The defense will typically deploy its personnel to match the offense. Generally speaking, if an offense puts 3 WRs on the field then the defense will put 3 CBs (or 2 CBs and an extra safety) on the field to match the offense. Because of this, the offense can have a major impact on what players the defense put on the field. Does the opposing defense have a major injury at linebacker or poor linebacker play overall? If so, the offense might want to run a lot of plays with only 2 receivers on the field (12 or 21 personnel) to force the defense to deploy a lot of linebackers in the defense. Conversely, when playing a defense that has great linebacker play the offense may want to put a lot of receivers on the field to force the defense to counter by taking linebackers off the field and replacing them with cornerbacks.

Each team has a “base” defense. This is the defense that they prefer to run and build their defensive philosophy around. There are 2 options for a base defense: 4-3 and 3-4. The first number in these formation names refers to the number of defensive linemen on the field while the second number refers to the number of linebackers. In a 4-3 formation the defense will have 4 linemen, 3 linebackers, 2 cornerbacks, and 2 safeties. In a 3-4 the number of cornerbacks and safeties are the same but the number of linemen and linebackers are flipped.

From that base defense, the team also has several other formations that they will run to adjust to the offense.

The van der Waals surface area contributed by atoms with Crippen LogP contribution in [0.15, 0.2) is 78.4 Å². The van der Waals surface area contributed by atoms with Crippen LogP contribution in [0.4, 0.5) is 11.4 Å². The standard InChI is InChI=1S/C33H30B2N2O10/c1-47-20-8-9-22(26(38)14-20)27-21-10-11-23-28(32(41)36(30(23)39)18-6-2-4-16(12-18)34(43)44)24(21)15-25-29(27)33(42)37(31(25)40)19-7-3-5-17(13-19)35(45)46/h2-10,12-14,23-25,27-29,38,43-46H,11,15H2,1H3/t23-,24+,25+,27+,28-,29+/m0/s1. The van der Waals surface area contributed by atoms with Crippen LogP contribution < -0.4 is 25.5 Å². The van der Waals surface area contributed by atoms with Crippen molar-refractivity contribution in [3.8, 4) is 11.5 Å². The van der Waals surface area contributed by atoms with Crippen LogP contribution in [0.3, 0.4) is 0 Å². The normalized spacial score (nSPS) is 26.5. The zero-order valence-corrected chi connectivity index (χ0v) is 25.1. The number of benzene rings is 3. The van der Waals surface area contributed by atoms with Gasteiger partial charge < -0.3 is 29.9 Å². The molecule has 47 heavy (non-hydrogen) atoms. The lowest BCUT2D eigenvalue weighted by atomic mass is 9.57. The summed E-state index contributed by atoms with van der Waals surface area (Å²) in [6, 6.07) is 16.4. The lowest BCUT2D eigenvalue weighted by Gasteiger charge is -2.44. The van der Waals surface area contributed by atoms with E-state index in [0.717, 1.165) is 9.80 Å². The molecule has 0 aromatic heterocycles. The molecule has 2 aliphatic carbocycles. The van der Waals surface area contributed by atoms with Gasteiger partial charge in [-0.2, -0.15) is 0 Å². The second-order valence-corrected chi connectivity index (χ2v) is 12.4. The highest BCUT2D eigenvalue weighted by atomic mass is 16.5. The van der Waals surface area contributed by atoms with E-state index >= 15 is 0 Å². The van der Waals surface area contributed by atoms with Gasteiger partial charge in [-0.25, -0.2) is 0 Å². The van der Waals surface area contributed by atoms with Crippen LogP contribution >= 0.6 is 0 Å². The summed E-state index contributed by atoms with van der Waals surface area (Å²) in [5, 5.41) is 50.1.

• Nickel – Nickel defense removes a linebacker from the field and replaces him with a defensive back. It is called nickel because a nickel is worth 5 cents and a nickel formation puts 5 defensive backs on the field. For a 4-3 team a nickel defense is typically 4-2-5 (4 linemen, 2 linebackers, 5 defensive backs) while a 3-4 team will use a 3-3-5 setup.

  • Dime – Dime defense removes an additional linebacker from the field in favor of another defensive back. It is called dime, not because there are 10 defensive backs on the field, but rather because it is the next step up from nickel and flows off the tongue better than “nickel and a penny” does. A 4-3 team will typically use a 4-1-6 grouping while a 3-4 team will use a 3-2-6 grouping.

  • Quarters – Quarters defense is only used when the defense is certain that the offense is passing the ball. It puts 7 defensive backs on the field and because of this is extremely vulnerable to the run. Both 4-3 teams and 3-4 teams typically utilize a 3-1-7 grouping for this defense.

  • Goalline – Goalline defense is a heavy defensive formation usually utilized in short-yardage situations or at the goal line. It will put 5-6 defensive linemen on the field and crowd the box with additional linebackers.

Defensive Formations

That concludes our primer on personnel groupings. Don’t forget to go back and check out our article on coverage shells if you missed that and click on over to the cheat sheet if you want to review the strengths and weaknesses of different alignments. The links for both are at the top of the page.  Keep it tuned to the Painted Lines for our Football 101 series and let us know if there is something, in particular, you would like us to cover.  Next week we will make the jump to the offensive side of the ball and dive into offensive line play by breaking down the differences between man blocking, zone blocking, and combo blocking.